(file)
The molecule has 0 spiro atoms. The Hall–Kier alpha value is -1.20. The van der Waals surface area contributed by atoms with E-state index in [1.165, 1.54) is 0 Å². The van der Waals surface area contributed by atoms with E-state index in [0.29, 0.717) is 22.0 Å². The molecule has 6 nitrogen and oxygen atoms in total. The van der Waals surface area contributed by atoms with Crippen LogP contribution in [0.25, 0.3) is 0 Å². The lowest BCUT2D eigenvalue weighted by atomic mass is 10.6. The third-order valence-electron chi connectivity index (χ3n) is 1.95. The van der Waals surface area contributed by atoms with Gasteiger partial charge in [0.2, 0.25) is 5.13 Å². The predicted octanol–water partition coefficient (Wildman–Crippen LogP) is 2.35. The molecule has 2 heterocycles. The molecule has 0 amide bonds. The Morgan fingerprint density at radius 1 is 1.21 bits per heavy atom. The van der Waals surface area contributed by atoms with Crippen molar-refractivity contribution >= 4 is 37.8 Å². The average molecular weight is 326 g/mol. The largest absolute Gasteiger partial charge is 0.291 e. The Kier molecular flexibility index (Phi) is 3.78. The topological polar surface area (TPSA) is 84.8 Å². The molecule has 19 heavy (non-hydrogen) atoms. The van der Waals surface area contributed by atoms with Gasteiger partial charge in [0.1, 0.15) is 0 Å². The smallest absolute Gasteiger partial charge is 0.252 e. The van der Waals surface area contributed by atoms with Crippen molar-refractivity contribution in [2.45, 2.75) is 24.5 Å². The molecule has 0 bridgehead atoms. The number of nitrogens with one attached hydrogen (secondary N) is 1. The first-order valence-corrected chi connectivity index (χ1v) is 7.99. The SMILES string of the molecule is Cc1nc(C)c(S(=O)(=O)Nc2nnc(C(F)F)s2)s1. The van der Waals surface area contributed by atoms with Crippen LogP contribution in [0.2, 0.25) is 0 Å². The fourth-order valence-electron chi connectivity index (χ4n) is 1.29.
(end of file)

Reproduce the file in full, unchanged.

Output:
The molecule has 0 spiro atoms. The Hall–Kier alpha value is -1.20. The van der Waals surface area contributed by atoms with E-state index in [1.165, 1.54) is 0 Å². The van der Waals surface area contributed by atoms with E-state index in [0.29, 0.717) is 22.0 Å². The molecule has 6 nitrogen and oxygen atoms in total. The van der Waals surface area contributed by atoms with Crippen LogP contribution in [0.25, 0.3) is 0 Å². The lowest BCUT2D eigenvalue weighted by atomic mass is 10.6. The third-order valence-electron chi connectivity index (χ3n) is 1.95. The van der Waals surface area contributed by atoms with Gasteiger partial charge in [0.2, 0.25) is 5.13 Å². The predicted octanol–water partition coefficient (Wildman–Crippen LogP) is 2.35. The molecule has 2 heterocycles. The molecule has 0 amide bonds. The Morgan fingerprint density at radius 1 is 1.21 bits per heavy atom. The van der Waals surface area contributed by atoms with Crippen molar-refractivity contribution >= 4 is 37.8 Å². The average molecular weight is 326 g/mol. The largest absolute Gasteiger partial charge is 0.291 e. The Kier molecular flexibility index (Phi) is 3.78. The topological polar surface area (TPSA) is 84.8 Å². The molecule has 19 heavy (non-hydrogen) atoms. The van der Waals surface area contributed by atoms with Gasteiger partial charge in [0.1, 0.15) is 0 Å². The smallest absolute Gasteiger partial charge is 0.252 e. The van der Waals surface area contributed by atoms with Crippen molar-refractivity contribution in [2.45, 2.75) is 24.5 Å². The molecule has 0 bridgehead atoms. The number of nitrogens with one attached hydrogen (secondary N) is 1. The first-order valence-corrected chi connectivity index (χ1v) is 7.99. The SMILES string of the molecule is Cc1nc(C)c(S(=O)(=O)Nc2nnc(C(F)F)s2)s1. The van der Waals surface area contributed by atoms with Crippen LogP contribution in [0.2, 0.25) is 0 Å². The fourth-order valence-electron chi connectivity index (χ4n) is 1.29.